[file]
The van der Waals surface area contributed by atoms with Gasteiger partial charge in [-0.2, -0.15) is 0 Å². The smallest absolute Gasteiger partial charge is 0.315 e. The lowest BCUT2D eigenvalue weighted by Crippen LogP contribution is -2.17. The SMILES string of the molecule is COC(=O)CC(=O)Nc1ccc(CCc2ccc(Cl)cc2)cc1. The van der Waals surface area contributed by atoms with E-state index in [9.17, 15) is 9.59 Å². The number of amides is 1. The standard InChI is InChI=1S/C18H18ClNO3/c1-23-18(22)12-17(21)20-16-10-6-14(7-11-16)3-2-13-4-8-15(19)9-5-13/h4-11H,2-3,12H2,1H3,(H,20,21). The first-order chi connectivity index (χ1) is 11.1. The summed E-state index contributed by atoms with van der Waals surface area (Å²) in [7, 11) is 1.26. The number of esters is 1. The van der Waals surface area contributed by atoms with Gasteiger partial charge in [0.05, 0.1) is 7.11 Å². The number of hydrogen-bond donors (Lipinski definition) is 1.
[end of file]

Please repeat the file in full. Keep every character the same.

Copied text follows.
The van der Waals surface area contributed by atoms with Gasteiger partial charge in [-0.2, -0.15) is 0 Å². The smallest absolute Gasteiger partial charge is 0.315 e. The lowest BCUT2D eigenvalue weighted by Crippen LogP contribution is -2.17. The SMILES string of the molecule is COC(=O)CC(=O)Nc1ccc(CCc2ccc(Cl)cc2)cc1. The van der Waals surface area contributed by atoms with E-state index in [9.17, 15) is 9.59 Å². The number of amides is 1. The standard InChI is InChI=1S/C18H18ClNO3/c1-23-18(22)12-17(21)20-16-10-6-14(7-11-16)3-2-13-4-8-15(19)9-5-13/h4-11H,2-3,12H2,1H3,(H,20,21). The first-order chi connectivity index (χ1) is 11.1. The summed E-state index contributed by atoms with van der Waals surface area (Å²) in [7, 11) is 1.26. The number of esters is 1. The van der Waals surface area contributed by atoms with Gasteiger partial charge in [0.05, 0.1) is 7.11 Å². The number of hydrogen-bond donors (Lipinski definition) is 1.